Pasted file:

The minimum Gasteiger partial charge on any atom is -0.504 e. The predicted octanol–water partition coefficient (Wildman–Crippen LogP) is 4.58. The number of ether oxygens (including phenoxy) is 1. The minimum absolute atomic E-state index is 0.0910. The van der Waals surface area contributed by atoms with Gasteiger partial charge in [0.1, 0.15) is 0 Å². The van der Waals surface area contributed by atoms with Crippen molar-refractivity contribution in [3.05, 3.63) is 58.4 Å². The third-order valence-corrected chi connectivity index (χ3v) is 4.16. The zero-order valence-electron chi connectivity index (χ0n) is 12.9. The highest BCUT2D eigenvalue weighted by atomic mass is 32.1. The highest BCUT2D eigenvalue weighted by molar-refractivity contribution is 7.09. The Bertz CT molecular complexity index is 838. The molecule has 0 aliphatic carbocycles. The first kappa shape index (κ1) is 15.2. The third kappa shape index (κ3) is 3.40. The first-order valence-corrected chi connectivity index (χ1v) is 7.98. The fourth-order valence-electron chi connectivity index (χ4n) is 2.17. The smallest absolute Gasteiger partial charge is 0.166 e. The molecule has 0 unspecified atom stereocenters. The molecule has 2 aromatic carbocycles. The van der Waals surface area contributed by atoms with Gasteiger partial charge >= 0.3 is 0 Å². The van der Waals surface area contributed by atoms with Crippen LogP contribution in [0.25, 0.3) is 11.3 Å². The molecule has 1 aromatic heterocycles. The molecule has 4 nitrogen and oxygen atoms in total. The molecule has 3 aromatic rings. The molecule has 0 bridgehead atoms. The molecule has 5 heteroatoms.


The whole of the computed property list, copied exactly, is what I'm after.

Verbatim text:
The minimum Gasteiger partial charge on any atom is -0.504 e. The predicted octanol–water partition coefficient (Wildman–Crippen LogP) is 4.58. The number of ether oxygens (including phenoxy) is 1. The minimum absolute atomic E-state index is 0.0910. The van der Waals surface area contributed by atoms with Gasteiger partial charge in [0.1, 0.15) is 0 Å². The van der Waals surface area contributed by atoms with Crippen molar-refractivity contribution in [3.05, 3.63) is 58.4 Å². The third-order valence-corrected chi connectivity index (χ3v) is 4.16. The zero-order valence-electron chi connectivity index (χ0n) is 12.9. The highest BCUT2D eigenvalue weighted by atomic mass is 32.1. The highest BCUT2D eigenvalue weighted by molar-refractivity contribution is 7.09. The Bertz CT molecular complexity index is 838. The molecule has 0 aliphatic carbocycles. The first kappa shape index (κ1) is 15.2. The third kappa shape index (κ3) is 3.40. The first-order valence-corrected chi connectivity index (χ1v) is 7.98. The fourth-order valence-electron chi connectivity index (χ4n) is 2.17. The smallest absolute Gasteiger partial charge is 0.166 e. The molecule has 0 unspecified atom stereocenters. The molecule has 2 aromatic carbocycles. The van der Waals surface area contributed by atoms with Gasteiger partial charge >= 0.3 is 0 Å². The van der Waals surface area contributed by atoms with Crippen LogP contribution in [0.25, 0.3) is 11.3 Å². The molecule has 1 aromatic heterocycles. The molecule has 4 nitrogen and oxygen atoms in total. The molecule has 3 aromatic rings. The molecule has 0 bridgehead atoms. The molecule has 5 heteroatoms.